Public School Students Benefit from Private Managers
The Philadelphia School Reform Commission soon will be voting on a budget for the school district. Facing a projected budget deficit, the Commission is looking for ways to reduce costs, which may include reducing or eliminating contracts for the district’s privately managed schools. Such a cut would be a costly mistake—both financially and academically.When the School Reform Commission (SRC) was established in 2002 it was allowed to restructure the worst-performing schools in the district. Some schools were placed under the control of the Office of Restructured Schools (ORS), while others were contracted out to private managers. Contrary to popular perceptions, the privately managed schools cost the school district absolutely nothing. Since 2002, the General Assembly has appropriated $25 million annually to fund the public-private partnerships in the district. In 2006, the legislature added language to the school code that made the $25 million a permanent appropriation and restricts its use “for costs associated with the operation of schools … designated as partnership schools.” Despite the criticisms of these private managers by special interests and perpetual detractors, these partnerships have helped facilitate dramatic improvements in the academic performance of children in the Philadelphia public schools.Philadelphia students’ test scores on the PSSA have increased remarkably in a short time period. The percentage of students performing “proficient” in fifth and eighth grade on both math and reading tests increased more than 20% between 2002 and 2006. Yet opponents of the SRC and the privately managed schools attribute none of this success to these reforms.Rather, critics point to a RAND Corporation report that shows that the privately managed schools performed no better—but no worse—than other schools in the district. A major short-coming of this analysis, however, is the failure to account for the fact that the privately managed schools were among the lowest performing in the city before the takeover—an overwhelming majority of students were scoring “below-basic” on the state’s reading and math tests.A more thorough analysis of Philadelphia’s privately managed schools by Harvard University’s Dr. Paul Peterson found something different. In comparing “apples to apples,” Peterson’s research found that privately managed schools in Philadelphia had generally greater gains in PSSA scores than district schools as a whole and the ORS schools particularly, which serve similar student populations.Peterson looked at gains in the percentage of students at or above “basic” and “proficient” levels in reading and math. He compared scores on fifth-grade and eighth-grade PSSA scores for two cohorts (those that went from 5th-grade to 8th-grade between 2002-2005 and 2003-2006). The findings were significant (see table below).Change in Percentage at or above “Basic” between the 5th and 8th Grade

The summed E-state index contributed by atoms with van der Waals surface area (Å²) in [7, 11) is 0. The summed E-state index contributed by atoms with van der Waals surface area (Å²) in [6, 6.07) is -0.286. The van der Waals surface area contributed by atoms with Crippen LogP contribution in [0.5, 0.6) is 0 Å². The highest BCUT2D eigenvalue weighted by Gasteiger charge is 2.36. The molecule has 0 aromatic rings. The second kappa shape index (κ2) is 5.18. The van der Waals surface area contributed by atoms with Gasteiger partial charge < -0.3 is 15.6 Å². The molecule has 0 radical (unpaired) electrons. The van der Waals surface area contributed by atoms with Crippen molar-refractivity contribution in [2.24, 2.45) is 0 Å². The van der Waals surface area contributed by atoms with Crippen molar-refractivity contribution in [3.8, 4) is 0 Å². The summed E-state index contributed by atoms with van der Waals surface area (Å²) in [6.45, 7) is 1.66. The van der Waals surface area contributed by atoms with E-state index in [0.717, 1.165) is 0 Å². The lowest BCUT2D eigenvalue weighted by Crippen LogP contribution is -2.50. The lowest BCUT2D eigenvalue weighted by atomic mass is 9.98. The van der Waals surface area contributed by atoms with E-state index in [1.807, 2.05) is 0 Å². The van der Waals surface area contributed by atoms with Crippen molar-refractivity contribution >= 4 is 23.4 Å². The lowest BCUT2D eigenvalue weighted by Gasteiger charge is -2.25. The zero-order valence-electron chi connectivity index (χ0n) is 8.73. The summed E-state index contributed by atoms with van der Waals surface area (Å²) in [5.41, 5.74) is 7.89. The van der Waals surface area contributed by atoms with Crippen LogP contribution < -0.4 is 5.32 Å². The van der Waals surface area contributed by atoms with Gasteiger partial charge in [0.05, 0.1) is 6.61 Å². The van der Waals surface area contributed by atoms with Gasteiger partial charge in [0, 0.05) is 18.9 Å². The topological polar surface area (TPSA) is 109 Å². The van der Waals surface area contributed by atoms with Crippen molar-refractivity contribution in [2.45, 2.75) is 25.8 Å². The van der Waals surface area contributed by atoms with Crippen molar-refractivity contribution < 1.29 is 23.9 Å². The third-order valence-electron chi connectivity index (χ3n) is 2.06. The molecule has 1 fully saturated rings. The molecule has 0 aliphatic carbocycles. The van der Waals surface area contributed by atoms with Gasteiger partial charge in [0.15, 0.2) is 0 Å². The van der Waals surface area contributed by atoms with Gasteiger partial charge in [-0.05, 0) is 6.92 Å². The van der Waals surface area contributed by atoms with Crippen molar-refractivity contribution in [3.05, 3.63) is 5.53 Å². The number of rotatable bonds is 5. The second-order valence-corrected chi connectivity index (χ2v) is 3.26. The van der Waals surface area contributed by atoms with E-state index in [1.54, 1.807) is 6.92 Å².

|School District of Philadelphia||Privately-Managed||Office of Restructured Schools (ORS)|
Source: Peterson, Paul. PEPG Report 07-03, www.ksg.harvard.edu/pepgFurthermore, critics of the SRC and private managers refuse to acknowledge any positive impact the privately managed schools may have had on other district schools. Competition among schools, as in the marketplace, drives improvements in quality. Even the authors of the RAND report praised the Philadelphia district leadership, including the private managers, for overall gains in test scores.Yet vested interests continue to attack the private managers. A recent Philadelphia Inquirer article cites a “confidential study” by the district concluding that the public-private partnerships have failed. This conclusion ignored improvements in these schools and did not compare them to schools with similar student demographics. Additionally, the “confidential study” relied heavily on teachers—rather than parents—and “consulted with” the Philadelphia Federation of Teachers (PFT).” Public school employee labor unions, including the PFT, have consistently and vehemently opposed private managers in education, regardless of their value or performance credentials.The evidence reveals that privately managed schools in Philadelphia have helped improve test scores in the city’s public schools. There is still a long way to go, as too many school children are still not receiving the quality education they deserve. But rather than eliminate private managers in the district—a proven program producing tangible results—the Philadelphia School Reform Commission should remove counter-productive restrictions on these schools and give them—and the parents choosing them—more freedom to develop the schools Philadelphia children need.# # # Nathan A. Benefield is Director of Policy Research with the Commonwealth Foundation (www.CommonwealthFoundation.org), an independent, nonprofit public policy research and educational institute based in Harrisburg.